Another asylum seeker I supported in 2013 was brow beaten, verbally threatened and handcuffed, after 11 hours in Lunar House Croydon where I had brought him to attend his first asylum application. He had fled from his African home, a police state, an innocent witness of educational abuse who had spoken up for the victims and been identified as an insurgent. The military police had already murdered his cousin in custody while seeking him. Imagine then how hard it was for Phillipe to discover that his asylum case was not going to be listened to... He was snarled at by staff: 'you are an overstayer, you will go back'. His case had been prepared by me in conjunction with his legal aid lawyer in Brent. It was ten pages thick but they were not interested in it. When he tried to show his referral which I had completed to a Refugee Charity, they told him they were not interested. He waited hours, frightened, shaking and without fluids or food until they put handcuffs on him and brought him out to a police van to which I was an eye witness.
Fortunately the photocopy of the referral to Freedom from Torture which I had made a few days prior to his interview, turned out to be a literal lifesaver. Despite offering the papers to his interviewers throughout the day, it was read by an official when he reached the police cell in Croydon and his handcuffs were removed. They recognised the logo of the charity and finally decided to look closer. Suddenly there was great confusion in the camp! The Home Office staff came to him apologetic, panicked, profusely expressing their concern that there had been a mistake and he should not have been arrested. I brought this man's case to Philippe's local MP and the question she put to the government is on public record in Hansard. They denied all wrong doing but they fast tracked him to Leave to Remain status and he is now studying and recovering his life, after nearly losing it twice; once to a police state in Africa and the second time to a hostile environment policy in the UK.
One last example of 'hostile environment' policy wreaking unjust devastation is the case of a young Polish man slashed with a machete in the face in North London in early 2015 whom I tried to get registered with a GP. He had been discharged from the hospital once his face was literally stitched back together. A week later, still bandaged, I brought him to a local GP for registration (his former surgery had been closed in Paddington a year earlier) as he was suicidal and in need to PTSD assessment and therapy. Despite my clear articulation of his crisis, registration was refused on the basis that he had no utility bill to prove residence. He brought his ID and NI number but they were intransigent at the surgery. I had to raise the matter with NHS England while trying to take care of him. Only after the high level complaint did we receive the referral for PTSD assessment. In the process, I was screamed at by a GP who told me to 'stop causing trouble and get out of my office', while my client listened, trembling and in tears, telling me in broken English 'it's too much, Katie, its too much, we must leave this one.'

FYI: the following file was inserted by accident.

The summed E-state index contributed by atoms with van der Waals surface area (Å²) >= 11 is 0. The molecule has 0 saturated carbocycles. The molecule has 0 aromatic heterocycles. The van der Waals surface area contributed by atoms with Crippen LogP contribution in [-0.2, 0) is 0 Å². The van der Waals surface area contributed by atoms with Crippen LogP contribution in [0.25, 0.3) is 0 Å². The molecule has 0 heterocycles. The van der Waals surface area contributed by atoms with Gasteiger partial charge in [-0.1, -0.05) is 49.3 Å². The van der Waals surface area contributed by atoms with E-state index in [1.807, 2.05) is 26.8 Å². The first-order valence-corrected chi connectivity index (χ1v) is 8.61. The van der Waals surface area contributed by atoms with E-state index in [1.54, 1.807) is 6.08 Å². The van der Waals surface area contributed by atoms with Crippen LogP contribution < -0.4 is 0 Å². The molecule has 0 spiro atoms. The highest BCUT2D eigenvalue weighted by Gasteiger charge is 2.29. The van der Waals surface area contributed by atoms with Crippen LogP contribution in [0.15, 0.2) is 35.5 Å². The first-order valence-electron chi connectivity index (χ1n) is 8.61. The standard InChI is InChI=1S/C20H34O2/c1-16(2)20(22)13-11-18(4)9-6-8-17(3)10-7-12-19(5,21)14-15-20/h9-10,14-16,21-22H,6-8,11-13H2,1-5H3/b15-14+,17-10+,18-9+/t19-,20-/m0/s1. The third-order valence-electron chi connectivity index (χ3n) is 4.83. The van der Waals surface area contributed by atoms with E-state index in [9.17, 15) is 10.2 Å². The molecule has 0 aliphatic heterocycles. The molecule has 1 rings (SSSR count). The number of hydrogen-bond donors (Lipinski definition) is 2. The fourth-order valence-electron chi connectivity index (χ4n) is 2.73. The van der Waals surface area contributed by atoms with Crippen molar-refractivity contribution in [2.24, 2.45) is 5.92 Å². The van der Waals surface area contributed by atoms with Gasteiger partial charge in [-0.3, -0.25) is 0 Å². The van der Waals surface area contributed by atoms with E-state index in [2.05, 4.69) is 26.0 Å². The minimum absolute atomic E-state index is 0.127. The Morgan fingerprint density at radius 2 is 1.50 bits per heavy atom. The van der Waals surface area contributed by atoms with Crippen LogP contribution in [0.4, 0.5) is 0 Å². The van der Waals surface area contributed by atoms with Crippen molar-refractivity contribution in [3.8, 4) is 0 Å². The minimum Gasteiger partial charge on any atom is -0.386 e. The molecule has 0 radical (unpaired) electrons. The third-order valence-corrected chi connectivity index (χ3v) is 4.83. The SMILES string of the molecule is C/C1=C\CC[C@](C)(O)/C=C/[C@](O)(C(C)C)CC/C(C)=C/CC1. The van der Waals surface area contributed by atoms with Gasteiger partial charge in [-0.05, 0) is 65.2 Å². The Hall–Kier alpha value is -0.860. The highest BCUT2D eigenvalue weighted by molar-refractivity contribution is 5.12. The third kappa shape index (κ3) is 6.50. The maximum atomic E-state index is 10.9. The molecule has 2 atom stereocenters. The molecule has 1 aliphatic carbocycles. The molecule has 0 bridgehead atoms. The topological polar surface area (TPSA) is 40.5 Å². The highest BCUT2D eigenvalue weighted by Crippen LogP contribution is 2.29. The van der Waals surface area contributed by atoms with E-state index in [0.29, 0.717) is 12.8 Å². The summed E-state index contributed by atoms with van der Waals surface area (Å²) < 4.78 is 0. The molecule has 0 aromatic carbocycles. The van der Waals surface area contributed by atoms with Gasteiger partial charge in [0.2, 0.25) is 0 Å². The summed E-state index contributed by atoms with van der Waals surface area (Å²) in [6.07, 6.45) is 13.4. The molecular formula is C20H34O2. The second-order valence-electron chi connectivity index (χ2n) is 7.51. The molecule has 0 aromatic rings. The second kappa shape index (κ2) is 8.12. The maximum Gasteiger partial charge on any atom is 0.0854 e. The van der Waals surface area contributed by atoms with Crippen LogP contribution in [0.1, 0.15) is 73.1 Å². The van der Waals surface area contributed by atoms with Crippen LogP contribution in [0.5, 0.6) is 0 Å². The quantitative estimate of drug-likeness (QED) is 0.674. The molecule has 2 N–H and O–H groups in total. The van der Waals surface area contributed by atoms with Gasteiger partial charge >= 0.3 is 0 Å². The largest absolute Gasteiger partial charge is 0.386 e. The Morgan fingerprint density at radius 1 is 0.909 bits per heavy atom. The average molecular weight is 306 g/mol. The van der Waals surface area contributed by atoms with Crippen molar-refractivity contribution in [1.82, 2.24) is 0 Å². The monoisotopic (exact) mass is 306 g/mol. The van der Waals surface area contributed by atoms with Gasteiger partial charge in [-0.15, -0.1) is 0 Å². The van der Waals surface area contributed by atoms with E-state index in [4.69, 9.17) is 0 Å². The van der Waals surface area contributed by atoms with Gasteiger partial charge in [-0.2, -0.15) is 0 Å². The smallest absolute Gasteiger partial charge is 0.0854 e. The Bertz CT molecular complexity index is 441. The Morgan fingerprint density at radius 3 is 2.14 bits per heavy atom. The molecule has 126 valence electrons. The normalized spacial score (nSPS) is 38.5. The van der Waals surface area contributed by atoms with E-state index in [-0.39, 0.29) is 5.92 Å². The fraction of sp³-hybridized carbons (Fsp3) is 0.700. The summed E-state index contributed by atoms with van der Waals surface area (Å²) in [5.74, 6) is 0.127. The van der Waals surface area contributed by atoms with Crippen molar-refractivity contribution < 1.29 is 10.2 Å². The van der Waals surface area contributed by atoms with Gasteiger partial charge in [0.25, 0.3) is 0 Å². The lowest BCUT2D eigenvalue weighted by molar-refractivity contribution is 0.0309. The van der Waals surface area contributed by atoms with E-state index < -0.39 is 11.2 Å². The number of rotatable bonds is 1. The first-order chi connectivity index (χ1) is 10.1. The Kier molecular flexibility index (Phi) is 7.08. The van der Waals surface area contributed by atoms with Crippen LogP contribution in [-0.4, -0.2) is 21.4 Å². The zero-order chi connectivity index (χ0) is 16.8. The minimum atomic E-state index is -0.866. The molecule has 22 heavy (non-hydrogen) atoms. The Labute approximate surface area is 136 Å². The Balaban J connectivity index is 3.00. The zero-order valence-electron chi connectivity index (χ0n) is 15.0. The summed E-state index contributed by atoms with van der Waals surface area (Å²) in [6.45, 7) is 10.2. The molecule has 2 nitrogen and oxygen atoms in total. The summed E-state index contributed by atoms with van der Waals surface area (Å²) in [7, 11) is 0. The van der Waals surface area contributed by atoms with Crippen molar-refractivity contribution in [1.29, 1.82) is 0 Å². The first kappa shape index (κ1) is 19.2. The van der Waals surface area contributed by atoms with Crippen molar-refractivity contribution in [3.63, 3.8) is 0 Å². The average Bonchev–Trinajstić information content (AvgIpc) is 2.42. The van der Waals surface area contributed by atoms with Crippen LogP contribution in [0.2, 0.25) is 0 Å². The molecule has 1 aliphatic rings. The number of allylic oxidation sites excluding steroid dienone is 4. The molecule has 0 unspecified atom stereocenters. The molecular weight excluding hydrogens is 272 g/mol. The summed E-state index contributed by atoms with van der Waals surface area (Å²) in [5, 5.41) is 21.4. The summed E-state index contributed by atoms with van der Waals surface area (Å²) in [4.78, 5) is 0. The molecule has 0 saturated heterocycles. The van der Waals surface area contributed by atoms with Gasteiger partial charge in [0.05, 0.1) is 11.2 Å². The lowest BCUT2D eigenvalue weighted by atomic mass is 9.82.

I share all these stories because they are documented accounts of my experience advocating in this hostile environment and they are still happening while we are only slowly waking up to them. And they are important and must be heard because more and more we are moving from the values conceived in the war years and birthed in peace: of a nation who cared for all its people from cradle to grave. Something is rotten right at the heart of our country when prominent voices are asking us to accept that the end justifies the means. Yes, we are in a fast evolving digitalised global village, so very different from the world of 1945, 1973 or even 1998. Border control, human trafficking and the pressure of an aging population on public services are all in the mix along with Brexit. But it is not simplistic and naïve to reject harsh policies in favour of justice, integrity and humanity. Anything less is a betrayal of our heritage, and a dismissal of the vast resources of intellect and technology at our disposal.
We will stand with Henry, and have already engaged the help of his MP here in Islington who has written to various bodies on his behalf including the Home Office and Hackney Social Services. We will continue to speak up for those whose voices have been bashed down and literally murdered by destitution, legal aid changes and hostile environments. Windrush is possibly the ugliest chapter so far but the hostile environment has more than one mutation. The Manna is on the frontline of social welfare. and we know what is going on. Windrush is a gigantic error, a seering shame but not a shock. Not to me. And it's not over yet.